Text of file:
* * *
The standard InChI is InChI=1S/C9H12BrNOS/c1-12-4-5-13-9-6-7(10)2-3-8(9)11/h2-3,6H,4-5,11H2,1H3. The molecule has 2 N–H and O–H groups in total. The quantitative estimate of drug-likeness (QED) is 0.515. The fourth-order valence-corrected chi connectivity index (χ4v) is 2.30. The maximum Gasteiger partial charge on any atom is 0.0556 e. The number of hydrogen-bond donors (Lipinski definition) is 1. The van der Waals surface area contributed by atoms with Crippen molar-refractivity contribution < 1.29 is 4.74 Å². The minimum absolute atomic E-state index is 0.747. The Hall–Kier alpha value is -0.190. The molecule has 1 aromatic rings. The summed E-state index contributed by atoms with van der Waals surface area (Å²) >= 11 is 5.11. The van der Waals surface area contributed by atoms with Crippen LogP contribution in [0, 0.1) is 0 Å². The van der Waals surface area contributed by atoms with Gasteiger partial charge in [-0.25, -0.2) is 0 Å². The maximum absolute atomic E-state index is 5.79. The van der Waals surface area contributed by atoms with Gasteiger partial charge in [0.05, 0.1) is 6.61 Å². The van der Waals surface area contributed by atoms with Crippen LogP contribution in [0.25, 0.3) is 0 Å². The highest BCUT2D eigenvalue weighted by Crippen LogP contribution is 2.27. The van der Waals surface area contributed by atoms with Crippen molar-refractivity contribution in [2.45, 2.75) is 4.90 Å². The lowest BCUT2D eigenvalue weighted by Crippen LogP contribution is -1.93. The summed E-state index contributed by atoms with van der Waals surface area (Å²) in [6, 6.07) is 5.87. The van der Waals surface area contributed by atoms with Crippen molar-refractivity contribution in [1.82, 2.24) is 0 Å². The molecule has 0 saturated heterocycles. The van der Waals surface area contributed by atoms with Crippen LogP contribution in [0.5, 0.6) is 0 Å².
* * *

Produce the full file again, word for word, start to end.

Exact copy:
The standard InChI is InChI=1S/C9H12BrNOS/c1-12-4-5-13-9-6-7(10)2-3-8(9)11/h2-3,6H,4-5,11H2,1H3. The molecule has 2 N–H and O–H groups in total. The quantitative estimate of drug-likeness (QED) is 0.515. The fourth-order valence-corrected chi connectivity index (χ4v) is 2.30. The maximum Gasteiger partial charge on any atom is 0.0556 e. The number of hydrogen-bond donors (Lipinski definition) is 1. The van der Waals surface area contributed by atoms with Crippen molar-refractivity contribution < 1.29 is 4.74 Å². The minimum absolute atomic E-state index is 0.747. The Hall–Kier alpha value is -0.190. The molecule has 1 aromatic rings. The summed E-state index contributed by atoms with van der Waals surface area (Å²) >= 11 is 5.11. The van der Waals surface area contributed by atoms with Crippen LogP contribution in [0, 0.1) is 0 Å². The van der Waals surface area contributed by atoms with Gasteiger partial charge in [-0.25, -0.2) is 0 Å². The maximum absolute atomic E-state index is 5.79. The van der Waals surface area contributed by atoms with Gasteiger partial charge in [0.05, 0.1) is 6.61 Å². The van der Waals surface area contributed by atoms with Crippen LogP contribution in [0.25, 0.3) is 0 Å². The highest BCUT2D eigenvalue weighted by Crippen LogP contribution is 2.27. The van der Waals surface area contributed by atoms with Crippen molar-refractivity contribution in [2.45, 2.75) is 4.90 Å². The lowest BCUT2D eigenvalue weighted by Crippen LogP contribution is -1.93. The summed E-state index contributed by atoms with van der Waals surface area (Å²) in [6, 6.07) is 5.87. The van der Waals surface area contributed by atoms with Crippen molar-refractivity contribution in [1.82, 2.24) is 0 Å². The molecule has 0 saturated heterocycles. The van der Waals surface area contributed by atoms with Crippen LogP contribution in [0.5, 0.6) is 0 Å².